CHUCK TODD:But to defend the attorney general here, as the spokesperson said, they don't make law. They enforce law. If Congress wants to change the law, they should do it. Congress, they beat their chests, some of them, but I don't see anybody offering up a bill here yet.
MARK LEIBOVICH:Well, yeah. Offering up a bill would require a fight. I mean, it would require actually going on the record about this. I mean, look, as far as what Jeff Sessions is doing, I mean, this is all going to be executed by prosecutors. And what will be interesting is just to watch the prosecutors who want to sort of selectively find the marijuana user in Denver.
CHUCK TODD:See, I don't buy that they will if they ever want to run for office in Colorado.
MARK LEIBOVICH:Well, but maybe they don't. I mean, what if they just decided they have the same pet issue as Jeff Sessions does, and then all of a sudden you have these cause celebs popping up all over the place who are in grave criminal jeopardy? So.
CHUCK TODD:I'll put up a quick poll here. It is the least-polarizing issue in America right now, David Brooks. Literally, over 50% support among Democrats, independents, and Republicans. It is the only social issue where you actually, where the lines are actually moved together.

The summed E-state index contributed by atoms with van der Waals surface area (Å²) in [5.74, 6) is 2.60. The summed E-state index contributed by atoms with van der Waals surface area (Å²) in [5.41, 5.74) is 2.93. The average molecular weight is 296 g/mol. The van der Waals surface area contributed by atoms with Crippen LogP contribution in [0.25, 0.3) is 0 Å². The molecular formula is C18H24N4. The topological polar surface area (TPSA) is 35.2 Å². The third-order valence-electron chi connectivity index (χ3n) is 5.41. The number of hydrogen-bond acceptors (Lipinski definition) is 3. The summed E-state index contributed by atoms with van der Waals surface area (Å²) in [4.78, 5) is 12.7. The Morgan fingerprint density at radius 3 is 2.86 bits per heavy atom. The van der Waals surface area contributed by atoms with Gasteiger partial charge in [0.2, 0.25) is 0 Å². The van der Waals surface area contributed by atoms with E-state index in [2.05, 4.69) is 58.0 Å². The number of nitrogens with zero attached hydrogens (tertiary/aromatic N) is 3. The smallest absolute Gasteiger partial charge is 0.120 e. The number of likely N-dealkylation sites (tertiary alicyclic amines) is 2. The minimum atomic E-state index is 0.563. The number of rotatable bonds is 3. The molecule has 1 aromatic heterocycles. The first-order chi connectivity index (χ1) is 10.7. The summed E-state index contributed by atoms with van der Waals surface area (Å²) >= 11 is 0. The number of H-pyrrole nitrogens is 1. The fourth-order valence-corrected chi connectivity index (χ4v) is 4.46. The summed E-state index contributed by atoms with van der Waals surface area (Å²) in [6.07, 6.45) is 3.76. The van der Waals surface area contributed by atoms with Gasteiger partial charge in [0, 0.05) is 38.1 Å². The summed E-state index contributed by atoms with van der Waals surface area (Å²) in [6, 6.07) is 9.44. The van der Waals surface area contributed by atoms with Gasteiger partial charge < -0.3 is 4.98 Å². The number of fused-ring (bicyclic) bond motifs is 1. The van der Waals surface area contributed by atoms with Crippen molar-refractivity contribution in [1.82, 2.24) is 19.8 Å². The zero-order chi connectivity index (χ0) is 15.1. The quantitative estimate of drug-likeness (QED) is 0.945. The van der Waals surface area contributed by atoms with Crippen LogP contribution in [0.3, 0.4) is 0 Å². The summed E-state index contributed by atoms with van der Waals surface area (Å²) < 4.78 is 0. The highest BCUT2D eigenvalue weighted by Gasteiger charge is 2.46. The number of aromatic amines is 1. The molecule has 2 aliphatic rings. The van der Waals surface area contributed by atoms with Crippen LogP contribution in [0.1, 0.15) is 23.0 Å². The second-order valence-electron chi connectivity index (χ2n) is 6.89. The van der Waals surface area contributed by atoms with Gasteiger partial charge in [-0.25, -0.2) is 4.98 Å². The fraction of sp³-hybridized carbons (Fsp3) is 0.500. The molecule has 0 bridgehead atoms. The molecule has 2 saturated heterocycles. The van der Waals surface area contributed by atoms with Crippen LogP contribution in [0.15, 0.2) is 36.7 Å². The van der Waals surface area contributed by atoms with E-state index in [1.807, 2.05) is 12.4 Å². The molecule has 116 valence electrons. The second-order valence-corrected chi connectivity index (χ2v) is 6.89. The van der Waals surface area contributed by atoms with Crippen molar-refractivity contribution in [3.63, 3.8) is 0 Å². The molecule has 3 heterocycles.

DAVID BROOKS:Yeah, the argument against it is that for upper-middle class kids, weed is fine. But there are nine million people, men, outside the labor force. And they can't pass a drug test and they can't get a job. And for those guys, the prevalence of weed is a problem. And so I can see there is a little argument for it. The Sessions thing is interesting to me because you've got all these people in Trump world, like Sessions, like Lindsey Graham, who are trying to do something good for the country, or what they believe is good for the country, and they're stuck working with this guy Trump. And they're stuck in an administration which is a snake pit with no sense of camaraderie, no sense of teamwork. And so they're in this miserable position, they're trying to do something good for the country, as they see it, whether you agree or not. And they're stuck dealing with this madhouse. And I sort of have some respect for the way they're trying to struggle through this problem.